I had been sitting in the basement, in the dining room, when a woman entered the room. I’ll call her Elaine. Prior to that night I’d spoken with Elaine only once or twice, once in passing, once in uncomfortable and rooted presence at that same table under a similar circumstance. 10:30 pm or so; dinner alone.
Elaine is a doctoral student at Oxford who is about as young as my mother. Her dissertation is on widows in Africa—the details escape me. She stayed at the hall for a week or so to meet with advisors before flying to central Africa to interview women. The night of this story was the final night of her stay at Oxford.
Dinner alone, probably bow tie pasta or lentils and rice with the usual vegetable or two (green onion, tomato) and yogurt somehow included in it all. I finish eating, wash my dishes, and sit back down for a while. For the first time in a year or so—for the first time since I sat across a different table from a good friend in a city thousands of miles away and listened to him tell me that for God to use me where I am I need to first admit to myself where I am and the place where I was at that time and where I am still today is that I’m attracted to men; I’m gay—for the first time since accepting that about myself I am experiencing depression. I’m far from my family and my dog and I’m far from my friends. I’m far from my amazing university with all of the supportive people there who love on me. And while I do have new friends here, and wonderful ones at that, I am not at home. I am abroad, living in a building that is one of the world’s centers for Evangelicalism. While I am absolutely grateful for the opportunity to study here and get to know the interesting and good people here, I have been uncomfortable being myself. I have been uncomfortable wearing the clothes that remind me of the place I last considered home because when I wear them people stare at me and I assume that they are staring because they know that I am gay and dislike me for it. At this point in my stay I was beginning to experience paranoia. With that comes depression and the fear that I will live alone forever, boiling my pasta or lentils and rice with the usual vegetables and yogurt, washing my dishes, and sitting back down in the company of an immaterial family and a silent God, life as void. My fear of you God / it is the fear of silence / I speak and you say… What? What do you say? Elaine enters the room, returns the dishes she came to return, and sits down to look at me.
After pleasantries, we resume the conversation we had begun a few days earlier under similar circumstances. Life, vocation, passion. But then, “How are you?” The thumb in the dike, the culvert at the Battle of Hornburg, she found it. I do not believe in coincidence under such circumstances, so I hesitantly describe to her a bit of the aloneness I am experiencing and the reason for it. After some commiseration, she tells me of a conference she once attended that was focused on the Holy Spirit.
“This really isn’t my area,” she says slowly, “but one of the speakers spoke about the life he had been living—the gay lifestyle—and how he was waiting in a hospital bed for the results of an HIV test when Jesus appeared at the foot of his bed and said, ‘I’m not just going to heal your sexuality, I’m going to heal all of you.’ Then he… he left the gay lifestyle behind and married a woman and now he has a family. I’m not sure whether that is a helpful thing for you to hear or not…”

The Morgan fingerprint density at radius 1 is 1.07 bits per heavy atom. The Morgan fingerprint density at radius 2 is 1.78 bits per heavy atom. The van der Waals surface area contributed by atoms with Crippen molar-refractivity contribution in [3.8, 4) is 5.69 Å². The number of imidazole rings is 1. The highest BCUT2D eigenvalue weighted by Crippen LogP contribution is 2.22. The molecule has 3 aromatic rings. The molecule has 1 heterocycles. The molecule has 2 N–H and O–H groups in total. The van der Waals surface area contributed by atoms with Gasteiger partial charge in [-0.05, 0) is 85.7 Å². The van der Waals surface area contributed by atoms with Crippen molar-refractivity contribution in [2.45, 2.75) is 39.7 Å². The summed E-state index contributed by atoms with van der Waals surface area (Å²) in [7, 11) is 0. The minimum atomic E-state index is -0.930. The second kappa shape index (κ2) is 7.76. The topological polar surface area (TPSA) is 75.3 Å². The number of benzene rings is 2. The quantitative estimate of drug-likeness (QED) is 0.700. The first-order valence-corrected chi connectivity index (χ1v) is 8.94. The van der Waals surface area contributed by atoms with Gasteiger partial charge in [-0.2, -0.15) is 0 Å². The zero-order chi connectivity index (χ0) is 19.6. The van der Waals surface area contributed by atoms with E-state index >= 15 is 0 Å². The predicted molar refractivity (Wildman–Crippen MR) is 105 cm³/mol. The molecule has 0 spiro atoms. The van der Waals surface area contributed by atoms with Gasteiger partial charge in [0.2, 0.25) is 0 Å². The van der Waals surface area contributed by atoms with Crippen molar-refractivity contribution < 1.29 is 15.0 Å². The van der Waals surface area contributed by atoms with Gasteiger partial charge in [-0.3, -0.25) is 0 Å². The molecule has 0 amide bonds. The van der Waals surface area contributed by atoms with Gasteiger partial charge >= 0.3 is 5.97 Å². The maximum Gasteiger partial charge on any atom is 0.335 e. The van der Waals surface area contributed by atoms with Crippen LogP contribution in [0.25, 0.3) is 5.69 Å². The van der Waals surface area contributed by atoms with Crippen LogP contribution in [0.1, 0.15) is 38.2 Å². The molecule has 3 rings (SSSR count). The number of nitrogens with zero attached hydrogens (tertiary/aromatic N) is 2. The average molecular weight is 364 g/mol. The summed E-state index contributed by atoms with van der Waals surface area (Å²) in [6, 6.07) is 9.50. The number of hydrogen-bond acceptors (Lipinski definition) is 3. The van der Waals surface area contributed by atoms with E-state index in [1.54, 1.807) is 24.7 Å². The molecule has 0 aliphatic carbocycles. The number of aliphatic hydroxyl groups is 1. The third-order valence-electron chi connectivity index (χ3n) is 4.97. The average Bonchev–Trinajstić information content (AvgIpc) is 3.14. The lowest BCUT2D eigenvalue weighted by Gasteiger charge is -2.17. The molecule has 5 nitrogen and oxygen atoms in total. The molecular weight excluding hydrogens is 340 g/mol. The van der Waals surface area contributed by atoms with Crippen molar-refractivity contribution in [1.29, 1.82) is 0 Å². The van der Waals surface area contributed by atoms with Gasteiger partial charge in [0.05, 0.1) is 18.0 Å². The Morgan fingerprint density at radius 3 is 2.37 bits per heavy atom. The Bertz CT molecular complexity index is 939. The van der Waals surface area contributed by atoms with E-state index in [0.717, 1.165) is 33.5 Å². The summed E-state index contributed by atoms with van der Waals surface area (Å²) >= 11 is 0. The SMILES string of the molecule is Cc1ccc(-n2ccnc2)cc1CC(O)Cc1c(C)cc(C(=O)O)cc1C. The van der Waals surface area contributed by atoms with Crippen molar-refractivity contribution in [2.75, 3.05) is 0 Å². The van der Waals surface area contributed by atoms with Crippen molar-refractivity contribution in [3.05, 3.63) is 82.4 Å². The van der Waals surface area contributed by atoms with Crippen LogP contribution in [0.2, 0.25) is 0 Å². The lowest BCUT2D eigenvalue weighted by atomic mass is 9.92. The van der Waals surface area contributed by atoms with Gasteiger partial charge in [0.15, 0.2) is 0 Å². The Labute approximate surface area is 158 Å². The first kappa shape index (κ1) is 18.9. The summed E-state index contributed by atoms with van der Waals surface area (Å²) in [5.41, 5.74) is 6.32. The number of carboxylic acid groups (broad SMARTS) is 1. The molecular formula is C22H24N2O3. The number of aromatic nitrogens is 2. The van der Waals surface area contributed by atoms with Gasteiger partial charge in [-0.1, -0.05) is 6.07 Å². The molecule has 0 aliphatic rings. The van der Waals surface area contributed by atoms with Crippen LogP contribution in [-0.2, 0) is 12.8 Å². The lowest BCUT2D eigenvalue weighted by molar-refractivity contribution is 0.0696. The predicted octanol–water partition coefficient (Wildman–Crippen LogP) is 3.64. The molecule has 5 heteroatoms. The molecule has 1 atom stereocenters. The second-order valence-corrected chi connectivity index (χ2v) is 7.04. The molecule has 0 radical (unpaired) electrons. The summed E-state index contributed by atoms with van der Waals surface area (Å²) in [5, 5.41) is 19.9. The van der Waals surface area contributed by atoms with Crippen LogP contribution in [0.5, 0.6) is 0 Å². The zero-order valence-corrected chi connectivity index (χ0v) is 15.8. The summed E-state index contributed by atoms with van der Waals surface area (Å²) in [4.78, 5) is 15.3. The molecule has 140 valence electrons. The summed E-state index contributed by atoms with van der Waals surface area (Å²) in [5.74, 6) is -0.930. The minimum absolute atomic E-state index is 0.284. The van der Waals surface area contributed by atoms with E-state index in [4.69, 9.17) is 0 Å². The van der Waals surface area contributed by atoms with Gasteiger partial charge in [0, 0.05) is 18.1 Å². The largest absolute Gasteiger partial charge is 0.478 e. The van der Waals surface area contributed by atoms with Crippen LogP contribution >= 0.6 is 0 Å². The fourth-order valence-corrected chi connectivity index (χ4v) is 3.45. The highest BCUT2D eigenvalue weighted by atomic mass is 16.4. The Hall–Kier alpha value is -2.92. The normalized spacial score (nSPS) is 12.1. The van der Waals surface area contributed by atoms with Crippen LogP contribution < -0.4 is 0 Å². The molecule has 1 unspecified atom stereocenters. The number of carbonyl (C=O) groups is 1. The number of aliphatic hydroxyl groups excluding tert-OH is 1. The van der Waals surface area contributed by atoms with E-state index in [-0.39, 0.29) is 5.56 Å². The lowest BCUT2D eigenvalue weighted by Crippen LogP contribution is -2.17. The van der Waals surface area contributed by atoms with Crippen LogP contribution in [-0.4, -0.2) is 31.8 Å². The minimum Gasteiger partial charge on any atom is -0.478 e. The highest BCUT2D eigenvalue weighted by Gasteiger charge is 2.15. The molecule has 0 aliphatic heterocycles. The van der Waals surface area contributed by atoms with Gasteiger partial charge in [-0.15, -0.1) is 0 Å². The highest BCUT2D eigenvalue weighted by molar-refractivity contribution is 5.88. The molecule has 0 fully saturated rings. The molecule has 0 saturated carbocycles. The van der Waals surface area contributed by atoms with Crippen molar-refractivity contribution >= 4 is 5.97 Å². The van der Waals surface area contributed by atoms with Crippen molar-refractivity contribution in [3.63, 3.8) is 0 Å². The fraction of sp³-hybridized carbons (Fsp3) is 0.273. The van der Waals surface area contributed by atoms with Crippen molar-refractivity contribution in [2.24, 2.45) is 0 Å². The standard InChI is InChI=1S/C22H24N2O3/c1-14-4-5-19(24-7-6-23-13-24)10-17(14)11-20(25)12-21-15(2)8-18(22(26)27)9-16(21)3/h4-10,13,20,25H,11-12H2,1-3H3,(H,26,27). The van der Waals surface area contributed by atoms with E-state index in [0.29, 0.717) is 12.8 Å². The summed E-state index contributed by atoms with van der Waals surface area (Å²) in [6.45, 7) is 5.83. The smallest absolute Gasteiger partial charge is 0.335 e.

I told her that if God wants to make me straight, that’s great, and if God doesn’t want to make me straight, that’s great, too. I also told her that I don’t believe that so-called reparative therapy is a healthy or valid option for the vast majority of people. She raised me one and said that she doesn’t believe any therapy is valid unless the Spirit is involved.
“What would a full life look like for you?”
She asks good questions.
I responded saying that it would be knowing what God wants me to be doing and doing it. And although I think I’m headed in the right direction—grad school for English or an MDiv then teaching, or, if the recurrent itch becomes a call, preaching. Somehow.
“What else would living a full life mean for you?”
Embarrassed at the mundane nature of my next answer, I said, “Having a dog.”
After some talk about dogs, she asked again, “What else would be a part of living a full life for you?”
My next response came to me easily: living near my family and friends.
“Maybe it’s just because my parents have been great parents, but my idea of a full life includes having kids. I really want to have a family.”
I don’t remember her response to this. I do remember her praying for me at the end of our long talk. A long prayer, partly in tongues. She washed the glass she had filled with water for me to drink while we spoke.
“When do you leave?” she asked me.
“My program ends December 14,” I said.
She thought for a while.
“December 14. That is fifty days from now. This will be your Pentecost.”
Please note that while much of this is written in the present tense, the language refers to the described night specifically and the weeks surrounding it generally. Things have been a bit better for me as I’ve become more comfortable and as the processes that drive my depression, whatever the hell they are, have been less persistent. It is important for me to write this because although things have been so much better this past year, it would be false to say that hard times won’t come again no more. In writing about it, I can see it as a part of a narrative—part of a good story that has its difficult moments.
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Thank you for sharing, Sam. You are wonderful.
You make my life full, Sam. Such a privilege.